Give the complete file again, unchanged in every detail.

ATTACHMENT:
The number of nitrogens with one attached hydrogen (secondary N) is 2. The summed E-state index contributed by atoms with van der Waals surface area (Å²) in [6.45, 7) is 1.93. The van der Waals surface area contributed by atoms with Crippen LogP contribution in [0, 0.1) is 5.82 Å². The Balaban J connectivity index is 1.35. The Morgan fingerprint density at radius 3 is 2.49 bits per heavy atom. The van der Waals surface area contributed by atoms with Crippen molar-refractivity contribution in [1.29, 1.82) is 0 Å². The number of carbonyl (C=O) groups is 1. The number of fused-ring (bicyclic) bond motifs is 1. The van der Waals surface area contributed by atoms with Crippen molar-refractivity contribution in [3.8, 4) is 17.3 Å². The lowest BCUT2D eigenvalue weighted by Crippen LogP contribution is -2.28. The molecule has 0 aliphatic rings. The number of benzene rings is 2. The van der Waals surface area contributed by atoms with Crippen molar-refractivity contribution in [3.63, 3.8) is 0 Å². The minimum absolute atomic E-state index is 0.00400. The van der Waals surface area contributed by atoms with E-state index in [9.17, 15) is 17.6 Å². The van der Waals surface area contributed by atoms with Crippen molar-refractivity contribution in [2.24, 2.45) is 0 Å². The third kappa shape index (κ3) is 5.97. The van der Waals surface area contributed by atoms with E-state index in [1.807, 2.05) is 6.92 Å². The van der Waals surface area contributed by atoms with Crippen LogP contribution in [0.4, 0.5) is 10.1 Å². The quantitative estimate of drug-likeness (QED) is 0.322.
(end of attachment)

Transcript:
The number of nitrogens with one attached hydrogen (secondary N) is 2. The summed E-state index contributed by atoms with van der Waals surface area (Å²) in [6.45, 7) is 1.93. The van der Waals surface area contributed by atoms with Crippen LogP contribution in [0, 0.1) is 5.82 Å². The Balaban J connectivity index is 1.35. The Morgan fingerprint density at radius 3 is 2.49 bits per heavy atom. The van der Waals surface area contributed by atoms with Crippen molar-refractivity contribution in [1.29, 1.82) is 0 Å². The number of carbonyl (C=O) groups is 1. The number of fused-ring (bicyclic) bond motifs is 1. The van der Waals surface area contributed by atoms with Crippen molar-refractivity contribution in [3.8, 4) is 17.3 Å². The lowest BCUT2D eigenvalue weighted by Crippen LogP contribution is -2.28. The molecule has 0 aliphatic rings. The number of benzene rings is 2. The van der Waals surface area contributed by atoms with Crippen molar-refractivity contribution in [3.63, 3.8) is 0 Å². The minimum absolute atomic E-state index is 0.00400. The van der Waals surface area contributed by atoms with E-state index in [9.17, 15) is 17.6 Å². The van der Waals surface area contributed by atoms with Crippen molar-refractivity contribution in [2.24, 2.45) is 0 Å². The third kappa shape index (κ3) is 5.97. The van der Waals surface area contributed by atoms with E-state index in [1.807, 2.05) is 6.92 Å². The van der Waals surface area contributed by atoms with Crippen LogP contribution in [0.4, 0.5) is 10.1 Å². The quantitative estimate of drug-likeness (QED) is 0.322.